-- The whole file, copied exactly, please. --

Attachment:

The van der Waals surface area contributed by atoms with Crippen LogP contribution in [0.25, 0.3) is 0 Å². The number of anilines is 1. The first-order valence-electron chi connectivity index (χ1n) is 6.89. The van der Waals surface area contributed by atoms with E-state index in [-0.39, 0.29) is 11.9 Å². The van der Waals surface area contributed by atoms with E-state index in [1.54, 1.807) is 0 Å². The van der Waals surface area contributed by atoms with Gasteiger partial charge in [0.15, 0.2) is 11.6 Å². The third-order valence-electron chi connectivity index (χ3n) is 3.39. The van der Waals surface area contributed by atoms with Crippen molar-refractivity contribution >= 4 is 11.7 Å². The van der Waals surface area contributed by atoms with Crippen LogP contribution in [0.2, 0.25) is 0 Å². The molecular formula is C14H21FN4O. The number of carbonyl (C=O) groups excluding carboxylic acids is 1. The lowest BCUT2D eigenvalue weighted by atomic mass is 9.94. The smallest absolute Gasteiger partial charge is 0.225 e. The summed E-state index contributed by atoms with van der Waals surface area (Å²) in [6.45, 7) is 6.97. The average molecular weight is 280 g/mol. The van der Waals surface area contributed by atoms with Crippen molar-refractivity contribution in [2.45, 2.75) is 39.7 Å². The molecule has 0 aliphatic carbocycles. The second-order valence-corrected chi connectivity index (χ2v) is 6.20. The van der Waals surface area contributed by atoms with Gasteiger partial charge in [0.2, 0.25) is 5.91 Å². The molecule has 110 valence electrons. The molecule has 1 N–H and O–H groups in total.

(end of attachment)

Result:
The van der Waals surface area contributed by atoms with Crippen LogP contribution in [0.25, 0.3) is 0 Å². The number of anilines is 1. The first-order valence-electron chi connectivity index (χ1n) is 6.89. The van der Waals surface area contributed by atoms with E-state index in [-0.39, 0.29) is 11.9 Å². The van der Waals surface area contributed by atoms with E-state index in [1.54, 1.807) is 0 Å². The van der Waals surface area contributed by atoms with Gasteiger partial charge in [0.15, 0.2) is 11.6 Å². The third-order valence-electron chi connectivity index (χ3n) is 3.39. The van der Waals surface area contributed by atoms with Crippen molar-refractivity contribution >= 4 is 11.7 Å². The van der Waals surface area contributed by atoms with Crippen LogP contribution in [0.2, 0.25) is 0 Å². The molecular formula is C14H21FN4O. The number of carbonyl (C=O) groups excluding carboxylic acids is 1. The lowest BCUT2D eigenvalue weighted by atomic mass is 9.94. The smallest absolute Gasteiger partial charge is 0.225 e. The summed E-state index contributed by atoms with van der Waals surface area (Å²) in [6.45, 7) is 6.97. The average molecular weight is 280 g/mol. The van der Waals surface area contributed by atoms with Crippen molar-refractivity contribution in [2.45, 2.75) is 39.7 Å². The molecule has 0 aliphatic carbocycles. The second-order valence-corrected chi connectivity index (χ2v) is 6.20. The van der Waals surface area contributed by atoms with Gasteiger partial charge in [0.2, 0.25) is 5.91 Å². The molecule has 110 valence electrons. The molecule has 1 N–H and O–H groups in total.